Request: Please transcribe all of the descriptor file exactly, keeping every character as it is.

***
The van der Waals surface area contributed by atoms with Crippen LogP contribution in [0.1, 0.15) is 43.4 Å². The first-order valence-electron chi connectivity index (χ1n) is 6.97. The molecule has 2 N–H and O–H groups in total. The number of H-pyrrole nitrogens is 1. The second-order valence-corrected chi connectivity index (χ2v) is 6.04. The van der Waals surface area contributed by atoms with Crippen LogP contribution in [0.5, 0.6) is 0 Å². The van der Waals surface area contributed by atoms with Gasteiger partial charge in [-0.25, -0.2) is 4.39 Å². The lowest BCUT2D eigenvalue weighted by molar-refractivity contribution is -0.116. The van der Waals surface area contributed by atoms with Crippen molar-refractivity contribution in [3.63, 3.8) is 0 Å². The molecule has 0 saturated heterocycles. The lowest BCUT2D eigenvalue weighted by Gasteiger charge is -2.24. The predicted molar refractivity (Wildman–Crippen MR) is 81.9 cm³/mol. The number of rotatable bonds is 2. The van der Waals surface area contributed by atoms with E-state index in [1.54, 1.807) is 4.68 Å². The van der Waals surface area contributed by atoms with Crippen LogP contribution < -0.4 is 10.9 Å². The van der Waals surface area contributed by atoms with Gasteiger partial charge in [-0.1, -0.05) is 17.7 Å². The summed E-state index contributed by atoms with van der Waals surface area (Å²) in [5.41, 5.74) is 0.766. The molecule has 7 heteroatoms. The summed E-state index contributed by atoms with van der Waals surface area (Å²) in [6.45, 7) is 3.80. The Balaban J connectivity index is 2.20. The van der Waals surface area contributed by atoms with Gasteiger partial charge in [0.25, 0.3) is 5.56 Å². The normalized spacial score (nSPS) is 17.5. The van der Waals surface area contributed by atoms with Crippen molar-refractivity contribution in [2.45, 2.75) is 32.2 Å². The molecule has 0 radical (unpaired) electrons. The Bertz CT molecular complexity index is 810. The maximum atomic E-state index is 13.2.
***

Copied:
The van der Waals surface area contributed by atoms with Crippen LogP contribution in [0.1, 0.15) is 43.4 Å². The first-order valence-electron chi connectivity index (χ1n) is 6.97. The molecule has 2 N–H and O–H groups in total. The number of H-pyrrole nitrogens is 1. The second-order valence-corrected chi connectivity index (χ2v) is 6.04. The van der Waals surface area contributed by atoms with Crippen LogP contribution in [0.5, 0.6) is 0 Å². The van der Waals surface area contributed by atoms with Gasteiger partial charge in [-0.25, -0.2) is 4.39 Å². The lowest BCUT2D eigenvalue weighted by molar-refractivity contribution is -0.116. The van der Waals surface area contributed by atoms with Crippen molar-refractivity contribution in [3.63, 3.8) is 0 Å². The molecule has 0 saturated heterocycles. The lowest BCUT2D eigenvalue weighted by Gasteiger charge is -2.24. The predicted molar refractivity (Wildman–Crippen MR) is 81.9 cm³/mol. The number of rotatable bonds is 2. The van der Waals surface area contributed by atoms with E-state index in [1.54, 1.807) is 4.68 Å². The van der Waals surface area contributed by atoms with Crippen LogP contribution < -0.4 is 10.9 Å². The van der Waals surface area contributed by atoms with Gasteiger partial charge in [-0.1, -0.05) is 17.7 Å². The summed E-state index contributed by atoms with van der Waals surface area (Å²) in [5.41, 5.74) is 0.766. The molecule has 7 heteroatoms. The summed E-state index contributed by atoms with van der Waals surface area (Å²) in [6.45, 7) is 3.80. The Balaban J connectivity index is 2.20. The van der Waals surface area contributed by atoms with Gasteiger partial charge in [0.25, 0.3) is 5.56 Å². The normalized spacial score (nSPS) is 17.5. The van der Waals surface area contributed by atoms with Crippen molar-refractivity contribution in [2.45, 2.75) is 32.2 Å². The molecule has 0 radical (unpaired) electrons. The Bertz CT molecular complexity index is 810. The maximum atomic E-state index is 13.2.